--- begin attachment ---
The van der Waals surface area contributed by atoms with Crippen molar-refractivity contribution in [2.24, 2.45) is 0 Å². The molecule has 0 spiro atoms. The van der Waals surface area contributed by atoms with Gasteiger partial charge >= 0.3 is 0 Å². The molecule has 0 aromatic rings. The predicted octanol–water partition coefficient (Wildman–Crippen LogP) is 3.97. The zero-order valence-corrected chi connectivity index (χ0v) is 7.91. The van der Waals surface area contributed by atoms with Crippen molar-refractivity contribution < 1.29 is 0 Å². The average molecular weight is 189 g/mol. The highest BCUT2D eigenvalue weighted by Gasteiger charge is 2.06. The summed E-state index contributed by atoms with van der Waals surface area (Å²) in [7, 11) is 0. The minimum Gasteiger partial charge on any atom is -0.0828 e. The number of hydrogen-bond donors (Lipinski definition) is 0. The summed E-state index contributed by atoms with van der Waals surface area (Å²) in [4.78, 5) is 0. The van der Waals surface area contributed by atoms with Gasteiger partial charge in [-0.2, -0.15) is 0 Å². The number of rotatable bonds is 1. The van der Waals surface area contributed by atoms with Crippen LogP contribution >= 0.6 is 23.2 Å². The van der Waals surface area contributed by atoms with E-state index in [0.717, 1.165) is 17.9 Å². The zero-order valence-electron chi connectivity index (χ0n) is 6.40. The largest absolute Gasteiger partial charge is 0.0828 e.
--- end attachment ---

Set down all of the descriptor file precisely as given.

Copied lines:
The van der Waals surface area contributed by atoms with Crippen molar-refractivity contribution in [2.24, 2.45) is 0 Å². The molecule has 0 spiro atoms. The van der Waals surface area contributed by atoms with Gasteiger partial charge >= 0.3 is 0 Å². The molecule has 0 aromatic rings. The predicted octanol–water partition coefficient (Wildman–Crippen LogP) is 3.97. The zero-order valence-corrected chi connectivity index (χ0v) is 7.91. The van der Waals surface area contributed by atoms with Crippen molar-refractivity contribution < 1.29 is 0 Å². The average molecular weight is 189 g/mol. The highest BCUT2D eigenvalue weighted by Gasteiger charge is 2.06. The summed E-state index contributed by atoms with van der Waals surface area (Å²) in [7, 11) is 0. The minimum Gasteiger partial charge on any atom is -0.0828 e. The number of hydrogen-bond donors (Lipinski definition) is 0. The summed E-state index contributed by atoms with van der Waals surface area (Å²) in [4.78, 5) is 0. The van der Waals surface area contributed by atoms with Gasteiger partial charge in [-0.2, -0.15) is 0 Å². The number of rotatable bonds is 1. The van der Waals surface area contributed by atoms with Crippen LogP contribution >= 0.6 is 23.2 Å². The van der Waals surface area contributed by atoms with E-state index in [0.717, 1.165) is 17.9 Å². The zero-order valence-electron chi connectivity index (χ0n) is 6.40. The largest absolute Gasteiger partial charge is 0.0828 e.